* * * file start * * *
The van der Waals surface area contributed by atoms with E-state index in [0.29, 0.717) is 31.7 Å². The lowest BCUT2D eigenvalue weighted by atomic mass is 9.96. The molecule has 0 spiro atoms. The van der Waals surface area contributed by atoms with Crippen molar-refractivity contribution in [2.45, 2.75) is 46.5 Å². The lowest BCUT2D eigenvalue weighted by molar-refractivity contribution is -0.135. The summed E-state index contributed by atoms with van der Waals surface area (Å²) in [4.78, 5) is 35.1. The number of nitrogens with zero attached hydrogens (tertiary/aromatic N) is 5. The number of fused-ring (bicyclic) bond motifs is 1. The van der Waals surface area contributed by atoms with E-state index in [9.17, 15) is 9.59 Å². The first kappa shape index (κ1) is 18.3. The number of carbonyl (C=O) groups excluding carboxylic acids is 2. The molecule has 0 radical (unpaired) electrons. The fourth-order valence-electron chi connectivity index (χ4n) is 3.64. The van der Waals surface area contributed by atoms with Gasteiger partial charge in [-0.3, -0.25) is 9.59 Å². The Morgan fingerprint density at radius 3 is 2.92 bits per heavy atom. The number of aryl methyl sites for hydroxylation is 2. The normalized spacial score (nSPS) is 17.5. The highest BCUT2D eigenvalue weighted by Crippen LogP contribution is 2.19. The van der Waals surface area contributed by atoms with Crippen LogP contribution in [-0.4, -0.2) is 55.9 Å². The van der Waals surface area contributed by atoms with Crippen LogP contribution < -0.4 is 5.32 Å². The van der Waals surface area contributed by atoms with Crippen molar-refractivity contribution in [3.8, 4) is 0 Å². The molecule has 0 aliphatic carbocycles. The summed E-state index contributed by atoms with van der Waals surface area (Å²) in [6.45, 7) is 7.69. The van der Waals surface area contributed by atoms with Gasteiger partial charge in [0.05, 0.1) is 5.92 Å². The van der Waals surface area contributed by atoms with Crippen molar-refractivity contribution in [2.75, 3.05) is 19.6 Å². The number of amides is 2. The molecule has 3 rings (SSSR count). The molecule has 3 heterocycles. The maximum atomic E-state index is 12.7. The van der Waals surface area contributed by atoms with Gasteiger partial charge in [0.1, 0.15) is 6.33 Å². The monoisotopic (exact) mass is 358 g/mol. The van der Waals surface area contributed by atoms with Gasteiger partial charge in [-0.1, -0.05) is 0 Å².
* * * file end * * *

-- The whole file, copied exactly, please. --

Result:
The van der Waals surface area contributed by atoms with E-state index in [0.29, 0.717) is 31.7 Å². The lowest BCUT2D eigenvalue weighted by atomic mass is 9.96. The molecule has 0 spiro atoms. The van der Waals surface area contributed by atoms with Crippen molar-refractivity contribution in [2.45, 2.75) is 46.5 Å². The lowest BCUT2D eigenvalue weighted by molar-refractivity contribution is -0.135. The summed E-state index contributed by atoms with van der Waals surface area (Å²) in [4.78, 5) is 35.1. The number of nitrogens with zero attached hydrogens (tertiary/aromatic N) is 5. The number of fused-ring (bicyclic) bond motifs is 1. The van der Waals surface area contributed by atoms with E-state index in [9.17, 15) is 9.59 Å². The first kappa shape index (κ1) is 18.3. The number of carbonyl (C=O) groups excluding carboxylic acids is 2. The molecule has 0 radical (unpaired) electrons. The fourth-order valence-electron chi connectivity index (χ4n) is 3.64. The van der Waals surface area contributed by atoms with Gasteiger partial charge in [-0.3, -0.25) is 9.59 Å². The Morgan fingerprint density at radius 3 is 2.92 bits per heavy atom. The number of aryl methyl sites for hydroxylation is 2. The normalized spacial score (nSPS) is 17.5. The highest BCUT2D eigenvalue weighted by Crippen LogP contribution is 2.19. The van der Waals surface area contributed by atoms with Crippen LogP contribution in [-0.4, -0.2) is 55.9 Å². The van der Waals surface area contributed by atoms with Crippen LogP contribution < -0.4 is 5.32 Å². The van der Waals surface area contributed by atoms with Crippen molar-refractivity contribution in [3.8, 4) is 0 Å². The molecule has 0 aliphatic carbocycles. The summed E-state index contributed by atoms with van der Waals surface area (Å²) in [6.45, 7) is 7.69. The van der Waals surface area contributed by atoms with Gasteiger partial charge in [0.05, 0.1) is 5.92 Å². The van der Waals surface area contributed by atoms with Crippen molar-refractivity contribution in [2.75, 3.05) is 19.6 Å². The number of amides is 2. The molecule has 3 rings (SSSR count). The molecule has 3 heterocycles. The maximum atomic E-state index is 12.7. The van der Waals surface area contributed by atoms with Gasteiger partial charge in [0.1, 0.15) is 6.33 Å². The monoisotopic (exact) mass is 358 g/mol. The van der Waals surface area contributed by atoms with Gasteiger partial charge in [-0.1, -0.05) is 0 Å².